Wherein unreasonably free time is dedicated to proving Jonah Hill is funnier than you.

Thursday, September 20, 2007

Death of Superman

Why I Wanted to Read It: After feeling disrespected by last year's Braniac Attacks, Superman: Doomsday--an animated take on the "Death of Superman" comics from 1993 -- was refreshing. I started to believe the '93 story could also be similarly thrilling.

Why I'm Glad I Did: Having Infinite Crisis and World War III [1] less than a year apart soured me on the whole One-Threat-vs-the-world comic. The fights you want to see get restricted to only a couple panels, and often The Threat is made so powerful that you're just hoping whatever ploy the writers devise to wrap things isn't too cheap.[2]

"Death of Superman" has none of this, because it isn't a vs The World deal. The Threat (aka Doomsday) only fights the Justice League, an at the time inconsequential collection of superheroes and since J.M. DeMatteis wasn't writing this, we shouldn't care.

The rest of the story occurs over maybe a half-an-hour period. We can assume any other superhero who heard there was some monster tearing through the Justice League decided everything was okay once Superman was on the case. Except it wasn't, mostly because Superman is an unimaginative boor.

Why I Wish I Hadn't: Guess how many times Superman used his freezing breath against Doomsday in the comics. ZERO. It was the first thing cartoon-Superman tried in the DVD. Sure it failed, but it provided variety. All comic-Superman did was try heat vision and punching. The point was made that Doomsday was too "agile" to be flown away, but how is failing to do that a couple times a worse idea than hitting Doomsday with trees? Do you have any idea how boring that is to read?[3]

Finally, why-oh-why did Bloodwynd/Martian Manhunter "teleport" away? If I know my friend is just as good a fighter as I[4] and when we team up against a bully that bully dusts us, how is retreat a good strategy?[5]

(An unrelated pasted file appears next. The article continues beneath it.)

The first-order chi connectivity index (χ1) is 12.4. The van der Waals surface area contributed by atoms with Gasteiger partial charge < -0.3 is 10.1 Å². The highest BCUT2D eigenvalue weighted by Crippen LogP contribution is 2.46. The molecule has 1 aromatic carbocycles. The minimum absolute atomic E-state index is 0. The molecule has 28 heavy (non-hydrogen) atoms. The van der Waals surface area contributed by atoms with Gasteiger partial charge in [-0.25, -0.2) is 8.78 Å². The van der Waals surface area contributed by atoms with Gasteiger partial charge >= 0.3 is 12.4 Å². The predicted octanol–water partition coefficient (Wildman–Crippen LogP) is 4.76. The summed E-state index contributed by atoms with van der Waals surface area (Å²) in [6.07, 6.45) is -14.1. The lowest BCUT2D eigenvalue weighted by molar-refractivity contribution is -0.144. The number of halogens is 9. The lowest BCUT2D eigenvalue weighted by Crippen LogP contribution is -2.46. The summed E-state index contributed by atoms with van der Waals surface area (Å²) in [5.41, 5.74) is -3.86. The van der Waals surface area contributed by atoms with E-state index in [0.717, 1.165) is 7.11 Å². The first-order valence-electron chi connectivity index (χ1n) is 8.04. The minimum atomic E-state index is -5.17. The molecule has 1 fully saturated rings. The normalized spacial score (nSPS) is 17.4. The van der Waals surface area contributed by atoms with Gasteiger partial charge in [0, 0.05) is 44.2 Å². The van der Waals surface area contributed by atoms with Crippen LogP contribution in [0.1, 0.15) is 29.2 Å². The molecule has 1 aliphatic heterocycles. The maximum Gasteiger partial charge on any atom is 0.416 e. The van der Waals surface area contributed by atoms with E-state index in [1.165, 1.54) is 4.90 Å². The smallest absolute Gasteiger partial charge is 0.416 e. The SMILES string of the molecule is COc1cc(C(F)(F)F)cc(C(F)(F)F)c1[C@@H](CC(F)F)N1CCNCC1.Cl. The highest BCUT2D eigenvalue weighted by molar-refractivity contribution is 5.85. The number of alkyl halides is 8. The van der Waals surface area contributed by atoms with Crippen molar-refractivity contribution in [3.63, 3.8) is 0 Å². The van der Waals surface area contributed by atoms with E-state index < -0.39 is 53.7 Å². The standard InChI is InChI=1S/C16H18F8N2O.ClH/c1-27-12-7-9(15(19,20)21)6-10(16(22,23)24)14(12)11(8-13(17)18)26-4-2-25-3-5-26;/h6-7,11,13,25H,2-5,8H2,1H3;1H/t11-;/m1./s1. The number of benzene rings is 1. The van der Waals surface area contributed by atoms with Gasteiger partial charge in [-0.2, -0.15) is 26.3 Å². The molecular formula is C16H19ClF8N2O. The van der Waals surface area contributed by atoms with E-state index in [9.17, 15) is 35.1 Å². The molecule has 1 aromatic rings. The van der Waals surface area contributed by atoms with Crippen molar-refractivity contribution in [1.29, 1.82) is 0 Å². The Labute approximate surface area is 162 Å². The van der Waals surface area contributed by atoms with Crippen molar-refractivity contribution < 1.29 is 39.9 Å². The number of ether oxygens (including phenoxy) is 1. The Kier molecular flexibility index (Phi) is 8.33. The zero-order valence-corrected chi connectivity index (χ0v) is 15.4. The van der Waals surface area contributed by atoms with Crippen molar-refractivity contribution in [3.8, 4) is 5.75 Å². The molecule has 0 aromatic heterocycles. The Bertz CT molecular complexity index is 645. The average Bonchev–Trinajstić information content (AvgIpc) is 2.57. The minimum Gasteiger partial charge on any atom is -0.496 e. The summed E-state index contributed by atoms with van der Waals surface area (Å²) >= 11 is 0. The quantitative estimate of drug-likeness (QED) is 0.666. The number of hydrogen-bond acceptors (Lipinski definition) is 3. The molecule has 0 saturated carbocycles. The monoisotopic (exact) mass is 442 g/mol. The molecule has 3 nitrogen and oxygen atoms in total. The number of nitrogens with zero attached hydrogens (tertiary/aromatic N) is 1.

Why I'm Ambivalent: Killing Superman was a risky move, even considering that superhero comics had been killing and resurrecting characters for some time now ::cough::Jean Grey::cough::. At the same time, its success inspired a host of other "risky moves," like turning Green Lantern into a homicidal maniac, breaking Batman's back, and having Spider-Man turn out to be a clone. Some of those were great reads -- I actually enjoyed the Clone Saga -- but most were inconsequential. Does it matter for current continuity that any of them happened? Not really. You can't say that about 80s-era gimmicks like the death of Jason Todd, Barry Allen's sacrifice in Crisis, or Spider-Man gaining cosmic powers.


Okay, maybe you can about that last one.

[1]& Zero Hour & Amazons Attack & Day of Vengance & Our Worlds at War & Graduation Day &...
[2]Justice League's 4th Season Finale is one of the best examples of a cheap but thrilling trick. World War Hulk may just redeem itself yet, but I doubt it.
[3][Joke about how boring this entry is to read]
[4]I can go on and on about this, but it's done much better here, there, and in this.
[5]Phil Morris-Manhunter better make up for this in the 'Smallville' premiere...